— -- The Phoenix Police Department has released footage from several police body cameras documenting the arrest of Muhammad Muhaymin earlier this month after which he was declared dead, as family members of the deceased say they are considering legal options.
The 43-year-old man died on Jan. 4 after a physical altercation with officers near the Maryvale Community Center in Arizona's capital city, according to police.
The Phoenix Police Department on Thursday released six of the 14 videos from police body cameras. The other eight videos are “in the final stages of the redaction process” and are expected to be released soon, police said.
The incident began at approximately 9:30 a.m. local time when officers with the Phoenix Police Department were responding to a “fight call” at the community center. The officers observed Muhaymin “acting erratically” and refusing to leave the facility after he had “assaulted an employee,” police said.
The officers made contact with Muhaymin and attempted to arrest him when he began struggling with them, police said.
“Multiple officers were needed to subdue the man who continued to act violently even after he was restrained by officers and handcuffs,” Sgt. Jonathan Howard, a Phoenix Police Department spokesman, said in the initial statement in early January after the incident.
While struggling with officers on the ground in the parking lot outside the community center after his arrest, police said Muhaymin began showing signs of “medical distress.” Muhaymin was then transported to a local hospital, where he was subsequently pronounced dead. The incident remains under investigation, with the official cause and manner of Muhaymin’s death still pending, police said.
But several weeks after Muhaymin’s death, the man’s family is still seeking answers.
Muhaymin’s sister and the family’s attorney spoke to reporters outside the Phoenix Police Department headquarters on Thursday. Mussallina Muhaymin said her brother suffered from mental illness and police did not react appropriately.
“This should have never happened,” Mussallina Muhaymin told ABC affiliate KNXV. “There’s no reason to justify this.”
The family’s attorney, David Chami, told reporters they are considering legal options.
“He lost his life. And it didn’t have to happen,” Chami said.
According to Sgt. Howard, all officers with the Phoenix Police Department are “trained to work with people with a wide variety of disabilities.” All officers involved in the Jan. 4 incident were up to date on their training, Howard told ABC News.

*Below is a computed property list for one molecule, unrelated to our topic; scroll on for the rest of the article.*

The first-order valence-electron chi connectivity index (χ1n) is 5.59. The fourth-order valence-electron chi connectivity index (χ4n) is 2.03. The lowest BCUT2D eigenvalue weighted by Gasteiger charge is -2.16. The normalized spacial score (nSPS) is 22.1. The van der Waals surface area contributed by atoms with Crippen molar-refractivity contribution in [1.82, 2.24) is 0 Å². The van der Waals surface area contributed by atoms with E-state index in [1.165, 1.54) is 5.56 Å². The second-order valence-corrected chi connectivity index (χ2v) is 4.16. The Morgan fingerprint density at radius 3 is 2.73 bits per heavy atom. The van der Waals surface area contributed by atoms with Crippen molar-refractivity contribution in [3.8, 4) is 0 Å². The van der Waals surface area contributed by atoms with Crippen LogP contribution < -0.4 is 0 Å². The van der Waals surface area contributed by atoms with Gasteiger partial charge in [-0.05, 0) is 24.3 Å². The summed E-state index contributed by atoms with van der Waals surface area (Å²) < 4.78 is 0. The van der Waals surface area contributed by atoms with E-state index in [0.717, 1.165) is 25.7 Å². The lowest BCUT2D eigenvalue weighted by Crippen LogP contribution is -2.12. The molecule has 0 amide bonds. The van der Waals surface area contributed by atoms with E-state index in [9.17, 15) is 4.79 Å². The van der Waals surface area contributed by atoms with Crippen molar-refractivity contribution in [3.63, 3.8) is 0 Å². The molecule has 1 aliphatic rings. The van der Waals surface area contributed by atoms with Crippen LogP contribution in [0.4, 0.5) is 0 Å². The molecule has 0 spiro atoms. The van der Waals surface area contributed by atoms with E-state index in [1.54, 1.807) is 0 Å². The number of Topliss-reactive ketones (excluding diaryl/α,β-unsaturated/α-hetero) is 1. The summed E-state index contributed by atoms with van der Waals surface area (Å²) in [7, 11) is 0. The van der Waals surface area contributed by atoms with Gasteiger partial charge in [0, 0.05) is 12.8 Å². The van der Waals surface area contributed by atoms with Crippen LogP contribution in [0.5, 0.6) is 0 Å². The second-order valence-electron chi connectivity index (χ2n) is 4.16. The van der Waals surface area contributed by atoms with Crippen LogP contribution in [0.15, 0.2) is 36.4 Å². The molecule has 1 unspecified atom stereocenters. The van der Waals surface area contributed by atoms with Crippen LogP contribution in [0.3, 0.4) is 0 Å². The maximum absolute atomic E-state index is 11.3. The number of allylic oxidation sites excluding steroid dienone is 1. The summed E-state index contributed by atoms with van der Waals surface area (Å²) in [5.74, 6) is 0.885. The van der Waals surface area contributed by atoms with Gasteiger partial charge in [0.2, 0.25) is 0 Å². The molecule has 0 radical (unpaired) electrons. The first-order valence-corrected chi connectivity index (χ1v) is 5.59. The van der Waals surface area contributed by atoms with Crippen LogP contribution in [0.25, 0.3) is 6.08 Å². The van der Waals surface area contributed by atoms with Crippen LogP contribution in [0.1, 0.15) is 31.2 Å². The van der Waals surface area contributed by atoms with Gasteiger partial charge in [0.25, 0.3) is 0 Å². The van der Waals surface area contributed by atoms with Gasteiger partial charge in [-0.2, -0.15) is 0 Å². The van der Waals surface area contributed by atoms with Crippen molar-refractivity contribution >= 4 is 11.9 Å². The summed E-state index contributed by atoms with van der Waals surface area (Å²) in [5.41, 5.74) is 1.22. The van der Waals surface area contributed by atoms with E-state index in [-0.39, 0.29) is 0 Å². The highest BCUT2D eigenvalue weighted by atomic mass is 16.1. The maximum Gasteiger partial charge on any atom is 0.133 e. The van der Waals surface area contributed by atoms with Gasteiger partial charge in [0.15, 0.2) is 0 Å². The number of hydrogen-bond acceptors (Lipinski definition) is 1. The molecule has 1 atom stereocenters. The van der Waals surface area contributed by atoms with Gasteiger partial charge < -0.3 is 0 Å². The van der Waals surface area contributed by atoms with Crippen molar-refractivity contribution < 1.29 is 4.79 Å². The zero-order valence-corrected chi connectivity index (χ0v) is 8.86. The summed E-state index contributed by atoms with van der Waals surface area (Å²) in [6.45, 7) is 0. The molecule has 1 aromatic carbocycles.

“We have a duty to protect the integrity of the investigation, however, in this particular case, we do not believe the release of the body worn camera video will jeopardize our ability to complete a thorough and accurate investigation,” Phoenix Police Department Chief Jeri Williams said in a statement Thursday. “As with any critical incident, we will always review and learn from what has transpired.”
In the footage from the released videos, Muhaymin is seen carrying a small dog without a leash and appears to be having a dispute with a staff member inside the community center. Muhaymin is heard telling the staff member and the responding officers that the animal is a service dog. But the staff member is heard telling police that the dog bit some of his employees and needs to be kept on a leash.
After escorting Muhaymin with his dog out of the facility, the officers inform him that he's under arrest for an outstanding warrant and instruct him to put down his dog. The instruction seems to agitate him, at which point a scuffle ensues with the officers.
Muhaymin refuses to let go of the dog, telling the officers, “please, call my sister first" as he struggles with them. The police advise him during the altercation to stop fighting.
After officers successfully subdue him after several attempts, Muhaymin becomes ill and police say on the tape that he is vomiting once he is on the ground.
The officers call for medical assistance and attempt to resuscitate the man multiple times after he becomes unresponsive.
“I don’t think he’s breathing,” one officer says. “I don’t feel a pulse.”
The Phoenix Police Department on Thursday identified the officers involved in the incident as Oswald Grenier, Jason Hobel, Ronaldo Canilao, David Head, Susan Heimbigner, Kevin McGowan, James Clark, Dennis Leroux, Ryan Nielsen and supervisor Steven Wong. The officers each have between 12 and 23 years of experience.
Sgt. Howard of the Phoenix Police Department told ABC News the four primary officers who had the most contact with Muhaymin were, as standard practice, placed on immediate paid leave following the incident. All officers have since returned to duty, Howard said.
ABC News' Rachel Katz and Blair Shiff contributed to this report.